I recently attended the new Francis Bacon exhibition at Gagosian Gallery in New York. I was struck by how very powerful his paintings were and was unexpectedly pulled into them, having seen them many times. This most recent visit was intense in its grasp of my attention and emotion. Bacon is a most curious painter in that he combined a raw and gritty set of images against a beautifully painted and often serene backdrop. Combining the beautiful with the grotesque gives Bacon’s work an unexpected mystery and strength. Francis Bacon came from a design background and did a certain amount of set design early in his career. He had a way with color that was somewhat schizophrenic. The ‘set’ or ‘stage set,’ within which his figures writhe and twist and bend and scream, is painted in a fairly flat and beautifully coordinated way. It occurred to me during this visit how elegant were the backdrops, lean and clean and very much like a Motherwell painting in their sensitivity to flat planes of color and beautifully aligned edges. The creation of a proscenium sets the stage quite literally for the drama that is about to unfold. Within this ‘stage set,’ Bacon gives us figures that are anything but beautiful. Often grey and grisly, Francis Bacon’s figures are twisted and torn, whether sitting or stretched out on the floor. Bacon’s figures are bruised and bent, sometimes missing parts of their anatomy – as if the pressures of life have carved entire chunks of flesh away. Bacon was interested in diseases of the mouth and one sees in many of his paintings...
A Conversation with David Leite, Culinary Icon & Author

A Conversation with David Leite, Culinary Icon & Author

David Leite is a memoirist, author, and publisher of Leite’s Culinaria – the first website to win a James Beard Award. Between writing his memoir, blogging and radio appearances we found time for a short conversation about food, grandmothers, Proust, Freud and cooking naked. Gary Komarin: When did you first start taking food “seriously” and why? David Leite: When my maternal grandmother died in 1992, all the foods of my heritage–the foods I grew up with–were gone. My mother had her versions, but they were just that: versions. So I set out to recreate as many as I could as a way of staying connected to her. The unexpected result was I fell in love with Portuguese foods and culture—something I’d been running from since I was a kid. All my life I had wanted to be blond and blue-eyed and eat bologna on white bread. Not kale soup or octopus stew or sardines. That changed in 1992. And that was the impetus for my cookbook, The Portuguese Table. The book is dedicated to my grandmother. Gary Komarin: Where do you see your talent residing? Does it lean toward the analytical, the creative or some combination? David Leite: If I could answer that, I could start my own foundation and become rich as hell. I have no idea where my talent resides. It’s just there. It’s an impulse, sometimes clouded, other times fully formed. But I don’t set out to “create something.” If anything, I follow prompts, whispers, nudges from within. When I act on those prompts, I find myself bumping around in the dark a lot, like when we...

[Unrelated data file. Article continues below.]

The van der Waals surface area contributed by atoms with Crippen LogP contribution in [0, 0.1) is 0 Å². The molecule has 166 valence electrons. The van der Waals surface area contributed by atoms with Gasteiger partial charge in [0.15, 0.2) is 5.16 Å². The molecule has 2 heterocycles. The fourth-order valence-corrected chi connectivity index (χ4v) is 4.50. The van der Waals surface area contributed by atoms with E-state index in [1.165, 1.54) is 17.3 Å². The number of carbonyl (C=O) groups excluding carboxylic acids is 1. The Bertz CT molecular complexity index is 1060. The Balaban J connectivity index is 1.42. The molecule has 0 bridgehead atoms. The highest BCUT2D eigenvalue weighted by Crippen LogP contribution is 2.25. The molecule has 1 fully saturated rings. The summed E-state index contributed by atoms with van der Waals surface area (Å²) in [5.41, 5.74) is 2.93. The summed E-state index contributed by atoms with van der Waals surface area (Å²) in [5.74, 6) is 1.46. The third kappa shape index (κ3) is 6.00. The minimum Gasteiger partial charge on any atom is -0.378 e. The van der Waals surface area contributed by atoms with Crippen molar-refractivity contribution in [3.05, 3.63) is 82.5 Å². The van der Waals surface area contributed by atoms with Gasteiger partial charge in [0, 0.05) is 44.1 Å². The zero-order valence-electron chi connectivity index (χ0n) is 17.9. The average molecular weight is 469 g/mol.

A Conversation with Interior Designer Susanna Salk

A Conversation with Interior Designer Susanna Salk

Interior design expert, home stager, author and stylist Susanna Salk stepped away from her busy life of touring homes, both nationally and internationally, for her Quintessence video series to answer some of my questions about design. Join us for a conversation on inspiration, the process of transforming a home, and how Susanna would design her dream getaway cabin. Gary Komarin: What got you interested in design? Was it always in your blood? Susanna Salk: I dreamed of growing up and becoming a powerful woman who created sexy advertising campaigns in glossy magazines. My first job out of college happened to be at Condé Nast International helping head up the New York satellite office for all their international shelter magazines. From their Elle Decor and then House and Garden and onto my own design work so it was more like a transfusion. Gary Komarin: If you had a perfect client, how would you describe that client? Susanna Salk: Someone who can inspire me as equally as they can stay open to being inspired. Someone who can be fearless, honest and funny. Gary Komarin: As you do design projects on television, as well as books, how would you compare the two experiences? Does one feed or ‘speak’ to the other, or is it an apples and grapes comparison? Susanna Salk: If you love what you do and are open to anything, then all mediums – not to mention the people you meet along the way – start cross pollinate each other continually. Gary Komarin: What do you do with a client who likes your idea initially, but shows resistance overtime? Do...